Where were you on the day the towers fell?

September 11, 2007

Six years ago, on Sept. 11, 2001, Islamic extremists hijacked four commercial airliners. Two planes were flown into the two towers of the World Trade Center in New York. A third plane was crashed into the Pentagon. The fourth plane crashed into a field in rural Pennsylvania.

Here are recollections of that day from members of the Pulse writing team.

Elizabeth Kramer, 15, of Hagerstown

When I heard about the Sept. 11 attacks, I was in the middle of science class at Paramount Elementary School. One of the other teachers ran into the room and had a hushed conference with our teacher. We turned on the TV and watched static-y images of a plane hitting a building. I thought, "An action movie?" I didn't realize what was going on.

Shortly after, there was an early dismissal and I went home, where both my parents were back from work. As a family, we watched the same horrific scene again and again.


Brigitte Grewe, 13, of Hagerstown

I was in second grade and I heard an announcement on the intercom saying we were on lockdown. At first, my friends and I thought lockdowns were because someone was going to attack our school. Then teachers told us we were going to be picked up early. When I arrived home, I learned that the Twin Towers were destroyed after terrorists flew planes into them. I thought, "OK, that's up in New York. Why should I worry?" It didn't really hit me at the time.

Now, it's all I hear about.

Jason Shockey, 14, of Hagerstown

Sept. 11, 2001 - a typical school day. I had slept in later than usual and quickly grabbed a bowl of cereal. I got my math book and slid into a chair at the kitchen table next to my brother. About one-quarter through a lesson, the phone rang. My dad called from the fire department to ask if we were watching TV. My mom turned on CNN. My brother and I joined her and we sat glued to the TV while my mom picked up the phone and started calling people.

Adeline Cumpata, 16, of Hagerstown

"Daddy, what are you watching?" I asked my father, captivated by an explosion and tinted orange-gray smoke on the TV. "In New York, an explosion," my father said. I thought it was a movie. "I'll take you to school and tell you on the way," my father said. In the car, he said, "What you saw on the TV is actually happening now in New York." I said, "We're in California. How does that affect us?"

At school, TV programs and news were prohibited to students, so all of us were unaware of the magnitude of the attack. When I arrived back home, nothing more was said. Sept. 11, 2001, remained just a memory until now.

Sally Newlin, 16, of Hagerstown

I remember getting out of school early, thinking, "Yay! No school!" I went home and my dad told me to watch TV. He said the Twin Towers fell. I had no idea what he was talking about. I went on my way and didn't think it affected me. At that age, I just didn't care that they had fallen, but now I do.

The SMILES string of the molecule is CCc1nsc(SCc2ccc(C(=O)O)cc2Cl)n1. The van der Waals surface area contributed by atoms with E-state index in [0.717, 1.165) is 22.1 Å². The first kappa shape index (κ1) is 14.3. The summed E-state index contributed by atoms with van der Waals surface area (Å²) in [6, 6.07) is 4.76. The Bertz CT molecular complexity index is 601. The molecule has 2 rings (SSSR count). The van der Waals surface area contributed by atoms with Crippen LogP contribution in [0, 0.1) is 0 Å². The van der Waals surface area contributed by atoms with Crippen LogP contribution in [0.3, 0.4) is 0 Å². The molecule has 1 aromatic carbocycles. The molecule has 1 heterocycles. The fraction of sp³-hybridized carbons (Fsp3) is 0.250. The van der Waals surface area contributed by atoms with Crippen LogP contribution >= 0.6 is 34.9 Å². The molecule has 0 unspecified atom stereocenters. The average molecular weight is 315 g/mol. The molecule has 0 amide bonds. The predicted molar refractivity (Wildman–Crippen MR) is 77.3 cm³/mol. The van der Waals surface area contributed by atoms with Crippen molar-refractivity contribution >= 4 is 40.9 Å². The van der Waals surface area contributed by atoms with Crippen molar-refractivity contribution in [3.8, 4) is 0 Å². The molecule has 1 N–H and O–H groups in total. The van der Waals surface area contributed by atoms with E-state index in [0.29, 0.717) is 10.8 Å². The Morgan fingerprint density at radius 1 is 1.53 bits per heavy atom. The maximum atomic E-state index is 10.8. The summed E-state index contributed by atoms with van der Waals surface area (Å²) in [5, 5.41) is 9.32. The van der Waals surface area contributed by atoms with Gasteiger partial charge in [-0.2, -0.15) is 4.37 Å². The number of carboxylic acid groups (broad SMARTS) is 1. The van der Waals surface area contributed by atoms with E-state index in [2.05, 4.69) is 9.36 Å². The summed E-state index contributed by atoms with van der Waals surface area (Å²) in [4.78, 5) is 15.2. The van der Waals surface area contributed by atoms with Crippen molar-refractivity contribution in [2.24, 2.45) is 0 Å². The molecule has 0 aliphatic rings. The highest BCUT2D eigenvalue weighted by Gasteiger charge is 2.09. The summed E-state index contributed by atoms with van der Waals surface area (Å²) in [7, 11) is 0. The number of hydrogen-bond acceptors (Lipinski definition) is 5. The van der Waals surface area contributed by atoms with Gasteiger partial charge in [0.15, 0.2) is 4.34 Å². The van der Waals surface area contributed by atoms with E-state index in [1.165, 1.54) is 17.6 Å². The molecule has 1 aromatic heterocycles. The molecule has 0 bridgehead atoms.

Al Wunderlich, 15, of Hagerstown

Because we were home-schooled, I remember my dad coming into our house and telling us about the World Trade Center being attacked. He was a volunteer firefighter, so we were worried that he would be sent there to help out.

Sara Martin, 16, of Smithsburg

I was sitting in the media center when we overheard our teachers talking about a plane crash, but we didn't think anything of it. The next period, suddenly we're being pulled out of class to go home. It wasn't until I got home that I began to understand why my mom was so freaked out. Two planes heading to California had crashed, and that very day my father was flying to California. But my mom didn't know his flight number and he wasn't answering his cell phone. We didn't know if he was OK. Luckily, he was.

Bethany Ferguson, 15, of Boonsboro

On Sept. 11, 2001, I was sitting in my fifth-grade math class, wondering why so many students were going home early. I remember the constant beep of the intercom announcing yet another early dismissal for some lucky student. I crossed my fingers each time, hoping I'd hear my name. I was bewildered at the crying coming from some of the adults, and the constant whispering going on between teachers. Our school was on lock-down - doors and windows were locked and classroom lights were shut off. We were told to stay quiet and remain calm throughout the rest of class. It wasn't until I finally got picked up by my mom that I learned what happened that day in New York.

Mary A. Kavanagh, 18, a student at George Mason University

I remember I was in math class, doing box and whisker plots, when Mrs. Novak, the principal, walked into our room and asked Mr. Fleming to speak with her in the hallway. After he came back from the hallway, he told us the news. The entire class was flabbergasted. The rest of the day I only recall feeling extremely anxious.

Sabrina Zeger, 17, of Hagerstown

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